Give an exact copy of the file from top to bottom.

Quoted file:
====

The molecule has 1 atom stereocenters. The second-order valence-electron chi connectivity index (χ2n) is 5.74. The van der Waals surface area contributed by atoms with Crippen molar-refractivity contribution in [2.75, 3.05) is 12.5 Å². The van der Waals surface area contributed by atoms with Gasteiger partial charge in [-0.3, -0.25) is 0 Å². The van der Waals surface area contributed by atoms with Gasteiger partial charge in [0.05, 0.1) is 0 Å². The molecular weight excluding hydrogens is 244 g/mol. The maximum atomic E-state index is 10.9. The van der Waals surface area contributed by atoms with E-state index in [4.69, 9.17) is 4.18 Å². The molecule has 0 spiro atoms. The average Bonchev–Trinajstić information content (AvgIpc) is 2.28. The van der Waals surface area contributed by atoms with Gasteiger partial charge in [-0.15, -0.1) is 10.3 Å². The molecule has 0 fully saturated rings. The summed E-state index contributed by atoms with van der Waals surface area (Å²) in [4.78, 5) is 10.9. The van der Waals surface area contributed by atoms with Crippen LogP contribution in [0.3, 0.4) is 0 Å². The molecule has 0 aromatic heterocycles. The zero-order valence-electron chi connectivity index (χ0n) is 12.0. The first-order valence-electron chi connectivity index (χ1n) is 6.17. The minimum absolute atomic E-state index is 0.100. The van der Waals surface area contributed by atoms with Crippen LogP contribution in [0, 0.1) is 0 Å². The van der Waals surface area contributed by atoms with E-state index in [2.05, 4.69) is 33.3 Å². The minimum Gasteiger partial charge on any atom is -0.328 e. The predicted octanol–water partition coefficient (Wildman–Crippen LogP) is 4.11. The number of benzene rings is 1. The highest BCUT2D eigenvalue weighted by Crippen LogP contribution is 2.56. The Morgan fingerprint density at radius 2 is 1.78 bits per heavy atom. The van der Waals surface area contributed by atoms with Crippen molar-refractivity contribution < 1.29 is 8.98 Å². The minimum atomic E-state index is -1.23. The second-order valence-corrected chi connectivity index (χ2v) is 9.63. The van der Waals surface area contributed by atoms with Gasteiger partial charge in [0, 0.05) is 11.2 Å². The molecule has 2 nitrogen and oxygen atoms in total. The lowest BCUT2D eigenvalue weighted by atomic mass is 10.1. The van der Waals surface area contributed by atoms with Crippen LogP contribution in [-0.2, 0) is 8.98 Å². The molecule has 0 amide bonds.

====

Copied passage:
The molecule has 1 atom stereocenters. The second-order valence-electron chi connectivity index (χ2n) is 5.74. The van der Waals surface area contributed by atoms with Crippen molar-refractivity contribution in [2.75, 3.05) is 12.5 Å². The van der Waals surface area contributed by atoms with Gasteiger partial charge in [-0.3, -0.25) is 0 Å². The van der Waals surface area contributed by atoms with Gasteiger partial charge in [0.05, 0.1) is 0 Å². The molecular weight excluding hydrogens is 244 g/mol. The maximum atomic E-state index is 10.9. The van der Waals surface area contributed by atoms with E-state index in [4.69, 9.17) is 4.18 Å². The molecule has 0 spiro atoms. The average Bonchev–Trinajstić information content (AvgIpc) is 2.28. The van der Waals surface area contributed by atoms with Gasteiger partial charge in [-0.15, -0.1) is 10.3 Å². The molecule has 0 fully saturated rings. The summed E-state index contributed by atoms with van der Waals surface area (Å²) in [4.78, 5) is 10.9. The van der Waals surface area contributed by atoms with Crippen LogP contribution in [0.3, 0.4) is 0 Å². The molecule has 0 aromatic heterocycles. The zero-order valence-electron chi connectivity index (χ0n) is 12.0. The first-order valence-electron chi connectivity index (χ1n) is 6.17. The minimum absolute atomic E-state index is 0.100. The van der Waals surface area contributed by atoms with Crippen LogP contribution in [0, 0.1) is 0 Å². The van der Waals surface area contributed by atoms with E-state index in [2.05, 4.69) is 33.3 Å². The minimum Gasteiger partial charge on any atom is -0.328 e. The predicted octanol–water partition coefficient (Wildman–Crippen LogP) is 4.11. The number of benzene rings is 1. The highest BCUT2D eigenvalue weighted by Crippen LogP contribution is 2.56. The Morgan fingerprint density at radius 2 is 1.78 bits per heavy atom. The van der Waals surface area contributed by atoms with Crippen molar-refractivity contribution < 1.29 is 8.98 Å². The minimum atomic E-state index is -1.23. The second-order valence-corrected chi connectivity index (χ2v) is 9.63. The van der Waals surface area contributed by atoms with Gasteiger partial charge in [0, 0.05) is 11.2 Å². The molecule has 2 nitrogen and oxygen atoms in total. The lowest BCUT2D eigenvalue weighted by atomic mass is 10.1. The van der Waals surface area contributed by atoms with Crippen LogP contribution in [-0.2, 0) is 8.98 Å². The molecule has 0 amide bonds.